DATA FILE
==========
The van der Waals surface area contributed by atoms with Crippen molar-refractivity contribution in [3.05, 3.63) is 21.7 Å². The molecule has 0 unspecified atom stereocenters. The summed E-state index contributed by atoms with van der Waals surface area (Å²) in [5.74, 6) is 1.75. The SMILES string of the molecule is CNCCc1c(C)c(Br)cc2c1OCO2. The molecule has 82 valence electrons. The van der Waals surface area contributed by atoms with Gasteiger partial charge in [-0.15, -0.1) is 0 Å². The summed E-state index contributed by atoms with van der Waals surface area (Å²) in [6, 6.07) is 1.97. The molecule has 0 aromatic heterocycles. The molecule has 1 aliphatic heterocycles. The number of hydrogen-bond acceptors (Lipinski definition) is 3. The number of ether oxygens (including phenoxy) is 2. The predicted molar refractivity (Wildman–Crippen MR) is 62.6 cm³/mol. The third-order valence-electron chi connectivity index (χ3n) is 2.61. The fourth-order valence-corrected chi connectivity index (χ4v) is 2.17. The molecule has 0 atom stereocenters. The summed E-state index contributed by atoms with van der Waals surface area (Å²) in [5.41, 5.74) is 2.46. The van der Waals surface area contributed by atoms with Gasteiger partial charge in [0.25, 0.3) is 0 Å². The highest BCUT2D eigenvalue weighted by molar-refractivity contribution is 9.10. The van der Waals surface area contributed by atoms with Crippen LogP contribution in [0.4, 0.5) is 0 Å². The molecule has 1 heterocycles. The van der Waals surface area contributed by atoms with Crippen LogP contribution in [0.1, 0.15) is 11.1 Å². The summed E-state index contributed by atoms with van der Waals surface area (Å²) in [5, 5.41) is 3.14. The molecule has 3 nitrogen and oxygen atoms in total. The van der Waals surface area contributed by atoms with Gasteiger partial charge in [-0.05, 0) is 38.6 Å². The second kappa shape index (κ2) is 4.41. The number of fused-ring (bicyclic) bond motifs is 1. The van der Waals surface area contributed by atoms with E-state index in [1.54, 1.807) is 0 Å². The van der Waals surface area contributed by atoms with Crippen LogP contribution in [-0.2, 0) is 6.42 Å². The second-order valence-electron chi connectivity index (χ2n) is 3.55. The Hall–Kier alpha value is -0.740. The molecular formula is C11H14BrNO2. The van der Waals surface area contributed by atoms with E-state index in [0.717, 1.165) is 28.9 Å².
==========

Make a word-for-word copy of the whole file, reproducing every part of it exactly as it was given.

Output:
The van der Waals surface area contributed by atoms with Crippen molar-refractivity contribution in [3.05, 3.63) is 21.7 Å². The molecule has 0 unspecified atom stereocenters. The summed E-state index contributed by atoms with van der Waals surface area (Å²) in [5.74, 6) is 1.75. The SMILES string of the molecule is CNCCc1c(C)c(Br)cc2c1OCO2. The molecule has 82 valence electrons. The van der Waals surface area contributed by atoms with Gasteiger partial charge in [-0.15, -0.1) is 0 Å². The summed E-state index contributed by atoms with van der Waals surface area (Å²) in [6, 6.07) is 1.97. The molecule has 0 aromatic heterocycles. The molecule has 1 aliphatic heterocycles. The number of hydrogen-bond acceptors (Lipinski definition) is 3. The number of ether oxygens (including phenoxy) is 2. The predicted molar refractivity (Wildman–Crippen MR) is 62.6 cm³/mol. The third-order valence-electron chi connectivity index (χ3n) is 2.61. The fourth-order valence-corrected chi connectivity index (χ4v) is 2.17. The molecule has 0 atom stereocenters. The summed E-state index contributed by atoms with van der Waals surface area (Å²) in [5.41, 5.74) is 2.46. The van der Waals surface area contributed by atoms with Gasteiger partial charge in [0.25, 0.3) is 0 Å². The highest BCUT2D eigenvalue weighted by molar-refractivity contribution is 9.10. The van der Waals surface area contributed by atoms with Crippen LogP contribution in [0.4, 0.5) is 0 Å². The molecule has 1 heterocycles. The van der Waals surface area contributed by atoms with Crippen LogP contribution in [0.1, 0.15) is 11.1 Å². The summed E-state index contributed by atoms with van der Waals surface area (Å²) in [5, 5.41) is 3.14. The molecule has 3 nitrogen and oxygen atoms in total. The van der Waals surface area contributed by atoms with Gasteiger partial charge in [-0.05, 0) is 38.6 Å². The second kappa shape index (κ2) is 4.41. The number of fused-ring (bicyclic) bond motifs is 1. The van der Waals surface area contributed by atoms with E-state index in [1.54, 1.807) is 0 Å². The van der Waals surface area contributed by atoms with Crippen LogP contribution in [-0.2, 0) is 6.42 Å². The second-order valence-electron chi connectivity index (χ2n) is 3.55. The Hall–Kier alpha value is -0.740. The molecular formula is C11H14BrNO2. The van der Waals surface area contributed by atoms with E-state index in [0.717, 1.165) is 28.9 Å².